In breaking news, National Guard veteran, Amie Muller who believed deployments to Iraq caused her cancer, and fought to expose the ‘Burn Pit’ hazards has died at age 36.
Muller worked and lived next to burn pits that billowed toxic smoke night and day at an air base in northern Iraq. After returning to Minnesota, she began experiencing health problems usually not seen in a woman in her 30s.
Muller died a week ago, nine months after being diagnosed with Stage III pancreatic cancer.
On Friday, more than 800 of her friends and family gathered at a memorial service in Woodbury to remember the life of the 36-year-old mother of three. A pastor noted her loss was both painful and seemingly incomprehensible.
“I wish there was a simple way to explain what has happened to Amie. Why Amie is gone,” said Pastor Lisa Renlund. “Life truly isn’t that simple. It can get messy. It can feel complicated. It can seem unfair.”
But others also are remembering Muller’s battle to win recognition from the U.S. government for victims of the burn pits, which have the potential of becoming the Iraq and Afghanistan wars’ equivalent of the Vietnam War’s Agent Orange. It took nearly three decades for the U.S. government to eventually link the defoliant used in Vietnam to cancer.
Muller first told her story in the Star Tribune last year shortly after she was diagnosed.
In an interview in August, she spoke about the frustrations of a life put on hold. Fatigued from chemotherapy and complications from medical procedures, she also talked about getting the word out about what she believed is the burn pits’ toxic legacy.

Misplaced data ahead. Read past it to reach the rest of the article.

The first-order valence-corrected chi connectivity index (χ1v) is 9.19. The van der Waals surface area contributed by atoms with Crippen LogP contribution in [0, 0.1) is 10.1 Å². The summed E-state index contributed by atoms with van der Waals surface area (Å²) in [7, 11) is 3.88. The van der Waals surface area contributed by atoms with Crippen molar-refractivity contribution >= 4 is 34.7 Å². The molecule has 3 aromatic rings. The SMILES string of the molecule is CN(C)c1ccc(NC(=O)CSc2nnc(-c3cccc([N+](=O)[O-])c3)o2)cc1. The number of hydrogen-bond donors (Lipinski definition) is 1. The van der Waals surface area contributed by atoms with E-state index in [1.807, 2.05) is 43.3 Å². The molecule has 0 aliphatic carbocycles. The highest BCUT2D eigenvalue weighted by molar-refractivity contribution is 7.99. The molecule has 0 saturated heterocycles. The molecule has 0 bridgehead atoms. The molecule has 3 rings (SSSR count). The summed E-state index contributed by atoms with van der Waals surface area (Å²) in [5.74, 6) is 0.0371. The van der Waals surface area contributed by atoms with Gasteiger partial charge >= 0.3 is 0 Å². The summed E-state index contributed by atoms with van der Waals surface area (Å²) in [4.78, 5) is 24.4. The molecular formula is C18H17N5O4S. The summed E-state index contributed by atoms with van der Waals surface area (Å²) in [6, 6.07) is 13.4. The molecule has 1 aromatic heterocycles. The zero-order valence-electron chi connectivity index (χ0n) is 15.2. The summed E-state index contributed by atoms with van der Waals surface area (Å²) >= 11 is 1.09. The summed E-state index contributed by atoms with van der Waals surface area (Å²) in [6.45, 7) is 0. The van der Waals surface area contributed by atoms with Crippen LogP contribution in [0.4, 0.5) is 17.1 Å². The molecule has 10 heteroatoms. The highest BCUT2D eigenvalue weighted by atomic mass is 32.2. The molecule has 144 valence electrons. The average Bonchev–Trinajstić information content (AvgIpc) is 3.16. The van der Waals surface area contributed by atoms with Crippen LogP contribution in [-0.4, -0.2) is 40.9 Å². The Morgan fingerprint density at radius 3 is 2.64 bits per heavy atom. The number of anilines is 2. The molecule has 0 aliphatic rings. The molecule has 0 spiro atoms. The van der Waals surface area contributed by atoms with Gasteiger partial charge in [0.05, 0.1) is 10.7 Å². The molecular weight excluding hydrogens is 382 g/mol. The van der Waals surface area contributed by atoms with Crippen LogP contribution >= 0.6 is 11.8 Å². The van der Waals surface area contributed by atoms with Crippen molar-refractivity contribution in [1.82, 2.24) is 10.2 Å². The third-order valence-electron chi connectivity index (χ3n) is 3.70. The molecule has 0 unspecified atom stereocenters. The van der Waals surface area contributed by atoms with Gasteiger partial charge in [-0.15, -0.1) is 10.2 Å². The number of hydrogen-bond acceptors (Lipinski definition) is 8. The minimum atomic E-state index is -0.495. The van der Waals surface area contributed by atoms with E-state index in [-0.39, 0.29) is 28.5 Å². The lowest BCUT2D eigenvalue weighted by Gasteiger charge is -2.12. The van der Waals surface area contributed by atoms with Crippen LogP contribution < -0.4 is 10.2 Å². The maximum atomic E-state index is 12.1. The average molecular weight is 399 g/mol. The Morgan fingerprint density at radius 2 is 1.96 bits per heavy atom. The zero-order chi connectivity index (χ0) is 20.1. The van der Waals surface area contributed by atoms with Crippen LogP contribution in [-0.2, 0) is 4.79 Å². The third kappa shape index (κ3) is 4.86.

“It’s kind of like what you’d imagine what hospice would feel like, where you are just waiting and waiting and you don’t have any energy,” she said. “But I want to make sure other people are getting their voices heard, too.”
“When we came home we felt like we were lucky and it just doesn’t feel like that anymore.”
The Department of Veterans Affairs’ position on burn pit exposure has not changed. It believes research has not established evidence of long-term health problems.
But there has been movement. A registry for service members based on where they were stationed during deployments now includes more than 100,000 people.
Earlier this month, U.S. Sens. Thom Tillis, R-N.C., and Amy Klobuchar, D-Minn., introduced bipartisan legislation, the Helping Veterans Exposed to Burn Pits Act, that would create a center of excellence within the VA to better understand the health effects associated with burn pits and to treat veterans who become sick after exposure.
Klobuchar said she is encouraged by work being done at the Minneapolis VA looking at links between exposure to toxic substances and the use of anti-inflammatories for treatment.
“What’s important to me is that we keep doing this research and we don’t close our eyes and pretend that it’s just a coincidence that these veterans came home with these illnesses,” she said. “It’s a sad chapter, whether it was Agent Orange or Gulf War Syndrome, that people had to wait this long. We don’t want this to happen again with burn pits.”
Joseph Hickman, a veteran and author of “The Burn Pits: The Poisoning of America’s Soldiers,” sees the legislation as progress but still worries that many veterans are being stonewalled and their benefits claims delayed, often until after they have died.
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